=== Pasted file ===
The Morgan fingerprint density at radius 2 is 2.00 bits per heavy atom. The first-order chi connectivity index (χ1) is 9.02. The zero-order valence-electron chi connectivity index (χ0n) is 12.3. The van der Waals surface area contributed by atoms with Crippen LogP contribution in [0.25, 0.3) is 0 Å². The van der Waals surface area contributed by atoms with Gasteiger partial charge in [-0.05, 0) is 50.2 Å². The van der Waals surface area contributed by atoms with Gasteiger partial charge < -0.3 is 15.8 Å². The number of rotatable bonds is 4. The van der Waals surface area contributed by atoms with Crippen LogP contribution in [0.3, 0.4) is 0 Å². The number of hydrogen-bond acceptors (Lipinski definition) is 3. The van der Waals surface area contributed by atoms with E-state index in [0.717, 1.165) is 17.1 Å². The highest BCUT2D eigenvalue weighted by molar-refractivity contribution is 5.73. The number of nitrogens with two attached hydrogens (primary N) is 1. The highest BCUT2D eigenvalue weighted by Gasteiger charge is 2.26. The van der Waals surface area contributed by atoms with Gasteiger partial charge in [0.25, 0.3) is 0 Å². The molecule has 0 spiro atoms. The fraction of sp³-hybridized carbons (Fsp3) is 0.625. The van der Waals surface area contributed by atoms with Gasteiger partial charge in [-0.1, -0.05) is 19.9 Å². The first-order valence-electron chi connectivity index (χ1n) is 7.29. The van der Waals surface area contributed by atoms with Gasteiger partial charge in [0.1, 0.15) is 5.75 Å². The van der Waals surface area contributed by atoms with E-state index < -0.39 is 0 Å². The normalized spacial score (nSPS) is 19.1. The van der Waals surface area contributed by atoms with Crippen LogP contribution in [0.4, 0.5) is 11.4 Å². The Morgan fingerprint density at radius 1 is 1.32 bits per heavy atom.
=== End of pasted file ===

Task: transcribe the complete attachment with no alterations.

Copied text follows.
The Morgan fingerprint density at radius 2 is 2.00 bits per heavy atom. The first-order chi connectivity index (χ1) is 9.02. The zero-order valence-electron chi connectivity index (χ0n) is 12.3. The van der Waals surface area contributed by atoms with Crippen LogP contribution in [0.25, 0.3) is 0 Å². The van der Waals surface area contributed by atoms with Gasteiger partial charge in [-0.05, 0) is 50.2 Å². The van der Waals surface area contributed by atoms with Gasteiger partial charge < -0.3 is 15.8 Å². The number of rotatable bonds is 4. The van der Waals surface area contributed by atoms with Crippen LogP contribution in [0.3, 0.4) is 0 Å². The number of hydrogen-bond acceptors (Lipinski definition) is 3. The van der Waals surface area contributed by atoms with E-state index in [0.717, 1.165) is 17.1 Å². The highest BCUT2D eigenvalue weighted by molar-refractivity contribution is 5.73. The number of nitrogens with two attached hydrogens (primary N) is 1. The highest BCUT2D eigenvalue weighted by Gasteiger charge is 2.26. The van der Waals surface area contributed by atoms with Gasteiger partial charge in [0.25, 0.3) is 0 Å². The molecule has 0 spiro atoms. The fraction of sp³-hybridized carbons (Fsp3) is 0.625. The van der Waals surface area contributed by atoms with Gasteiger partial charge in [-0.1, -0.05) is 19.9 Å². The first-order valence-electron chi connectivity index (χ1n) is 7.29. The van der Waals surface area contributed by atoms with Gasteiger partial charge in [0.1, 0.15) is 5.75 Å². The van der Waals surface area contributed by atoms with E-state index < -0.39 is 0 Å². The normalized spacial score (nSPS) is 19.1. The van der Waals surface area contributed by atoms with Crippen LogP contribution in [0.4, 0.5) is 11.4 Å². The Morgan fingerprint density at radius 1 is 1.32 bits per heavy atom.